Later, Ahmed starts to observe photographs of Mariam’s murder once more, paying attention to all the small details that might lead to a new thread driving Othman to start a new investigation. In his lab at his house he spends more time observing more details from said pictures, something that makes director Karim Al-Adl (Walad wi Bent, A Boy and a Girl, 2010) seem as if he is drawing on the 1966 British film Blow-Up directed by Michelangelo Antonioni, which is set in London, about a photographer who finds a suspicious details in his shots that reveal a possible crime.
At this point Othman notices that all the previous victims were photographed by Ahmed for his newspaper. At the same time, Ahmed meets a young woman named Khadiga (Dorra), the daughter of his wife’s relatives whom he has only seen once coincidentally. She now wants him to photograph a hospital for possible renovation; and when they are caught trespassing during that process — they have entered illegally — Khadiga notices that Ahmed knows the way out and is adept at escaping: another false clue. They are nonetheless taken to the police station where Othman follows them to obtain their release. On seeing Khadiga Othman begins to suspect her, knowing there was a woman who visited all the victims’ families to ask after the victims months after they are killed.
Othman begins showing a picture of Khadiga to all the victims’ families; one family member identifies not her but another picture that he sees accidentally — of Mariam; the woman who would visit and ask about the victims. This leads Othman to question his wife, Ahmed’s sister, further; and she begins to reveal secrets from Ahmed’s childhood: that on hitting his head during a football match Ahmed claimed for a while to be able to see events from the future and was hospitalised. Incidents rapidly escalate when Othman confronts Ahmed with the fact that his late wife used to visit and ask about all the previous victims. Ahmed starts to look for more information in Mariam’s stuff to find pictures of and e-mails from Khadiga, who didn’t mention she knew his wife.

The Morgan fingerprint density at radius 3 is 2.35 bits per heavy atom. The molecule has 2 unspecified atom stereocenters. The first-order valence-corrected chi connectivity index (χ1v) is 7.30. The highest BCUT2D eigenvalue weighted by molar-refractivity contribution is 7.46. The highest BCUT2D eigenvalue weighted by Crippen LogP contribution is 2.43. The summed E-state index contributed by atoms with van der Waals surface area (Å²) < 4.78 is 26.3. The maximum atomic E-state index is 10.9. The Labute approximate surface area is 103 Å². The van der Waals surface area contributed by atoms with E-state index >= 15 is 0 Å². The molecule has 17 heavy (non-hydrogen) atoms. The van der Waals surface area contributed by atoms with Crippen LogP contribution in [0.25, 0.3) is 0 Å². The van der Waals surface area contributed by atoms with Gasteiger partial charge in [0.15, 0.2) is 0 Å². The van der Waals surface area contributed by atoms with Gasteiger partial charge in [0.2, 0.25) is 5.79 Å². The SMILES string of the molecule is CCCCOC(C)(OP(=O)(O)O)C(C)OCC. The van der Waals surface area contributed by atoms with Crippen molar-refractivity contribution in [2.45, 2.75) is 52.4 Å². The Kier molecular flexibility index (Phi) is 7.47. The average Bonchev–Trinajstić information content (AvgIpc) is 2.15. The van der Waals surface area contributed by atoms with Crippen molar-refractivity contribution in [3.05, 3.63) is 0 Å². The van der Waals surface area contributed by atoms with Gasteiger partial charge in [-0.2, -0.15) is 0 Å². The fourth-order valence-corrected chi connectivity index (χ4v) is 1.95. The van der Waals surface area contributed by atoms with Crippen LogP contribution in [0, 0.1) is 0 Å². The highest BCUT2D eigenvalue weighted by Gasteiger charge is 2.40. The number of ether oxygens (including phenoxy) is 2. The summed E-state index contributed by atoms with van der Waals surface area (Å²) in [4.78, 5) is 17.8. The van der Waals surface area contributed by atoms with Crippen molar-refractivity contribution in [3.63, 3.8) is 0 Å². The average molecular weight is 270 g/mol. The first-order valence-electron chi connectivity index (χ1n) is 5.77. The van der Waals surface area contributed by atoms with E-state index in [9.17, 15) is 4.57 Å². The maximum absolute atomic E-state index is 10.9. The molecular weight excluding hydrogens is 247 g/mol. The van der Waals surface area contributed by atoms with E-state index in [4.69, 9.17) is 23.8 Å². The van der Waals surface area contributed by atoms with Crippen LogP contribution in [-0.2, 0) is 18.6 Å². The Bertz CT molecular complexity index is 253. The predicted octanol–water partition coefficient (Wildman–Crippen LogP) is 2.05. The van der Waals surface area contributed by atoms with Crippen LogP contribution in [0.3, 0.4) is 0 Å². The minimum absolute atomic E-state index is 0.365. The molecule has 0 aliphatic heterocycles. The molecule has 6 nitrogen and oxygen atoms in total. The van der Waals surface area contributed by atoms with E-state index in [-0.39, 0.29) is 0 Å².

Finally Khadiga is confronted by Ahmed about her previous relationship with Mariam; she admits they were friends, but starts accusing him of killing Mariam and all the other victims whom he has photographed. Ahmed finally confesses to the murders, explaining that he did them in order to prevent the victims from doing something horrible which he knew they would do in the future; he killed Mariam when it seemed she would betray him. Othman finally kills Ahmed with a bullet to the head as he is about to kill Khadiga with a knife.
The film offers fine potential in its first half; nevertheless, the script has too many loose ends, and the solution to the mystery is disappointingly predictable.